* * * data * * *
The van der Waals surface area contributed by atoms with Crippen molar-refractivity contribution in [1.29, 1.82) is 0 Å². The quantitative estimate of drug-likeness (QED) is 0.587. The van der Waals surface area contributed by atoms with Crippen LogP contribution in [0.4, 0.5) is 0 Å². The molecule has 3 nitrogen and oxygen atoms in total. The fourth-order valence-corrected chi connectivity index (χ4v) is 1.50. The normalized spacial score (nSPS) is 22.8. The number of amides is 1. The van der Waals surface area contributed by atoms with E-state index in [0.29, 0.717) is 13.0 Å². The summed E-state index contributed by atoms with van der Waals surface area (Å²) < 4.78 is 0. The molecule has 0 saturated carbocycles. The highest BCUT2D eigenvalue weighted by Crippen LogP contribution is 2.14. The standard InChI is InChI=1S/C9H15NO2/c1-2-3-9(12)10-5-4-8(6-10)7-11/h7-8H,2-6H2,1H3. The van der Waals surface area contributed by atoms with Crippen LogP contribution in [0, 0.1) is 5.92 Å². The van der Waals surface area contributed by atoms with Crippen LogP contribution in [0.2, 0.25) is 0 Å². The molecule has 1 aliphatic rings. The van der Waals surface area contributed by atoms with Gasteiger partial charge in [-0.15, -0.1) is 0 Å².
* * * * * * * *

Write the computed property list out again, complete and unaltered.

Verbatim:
The van der Waals surface area contributed by atoms with Crippen molar-refractivity contribution in [1.29, 1.82) is 0 Å². The quantitative estimate of drug-likeness (QED) is 0.587. The van der Waals surface area contributed by atoms with Crippen LogP contribution in [0.4, 0.5) is 0 Å². The molecule has 3 nitrogen and oxygen atoms in total. The fourth-order valence-corrected chi connectivity index (χ4v) is 1.50. The normalized spacial score (nSPS) is 22.8. The number of amides is 1. The van der Waals surface area contributed by atoms with E-state index in [0.29, 0.717) is 13.0 Å². The summed E-state index contributed by atoms with van der Waals surface area (Å²) < 4.78 is 0. The molecule has 0 saturated carbocycles. The highest BCUT2D eigenvalue weighted by Crippen LogP contribution is 2.14. The standard InChI is InChI=1S/C9H15NO2/c1-2-3-9(12)10-5-4-8(6-10)7-11/h7-8H,2-6H2,1H3. The van der Waals surface area contributed by atoms with Crippen LogP contribution in [0, 0.1) is 5.92 Å². The van der Waals surface area contributed by atoms with Crippen LogP contribution in [0.2, 0.25) is 0 Å². The molecule has 1 aliphatic rings. The van der Waals surface area contributed by atoms with Gasteiger partial charge in [-0.15, -0.1) is 0 Å².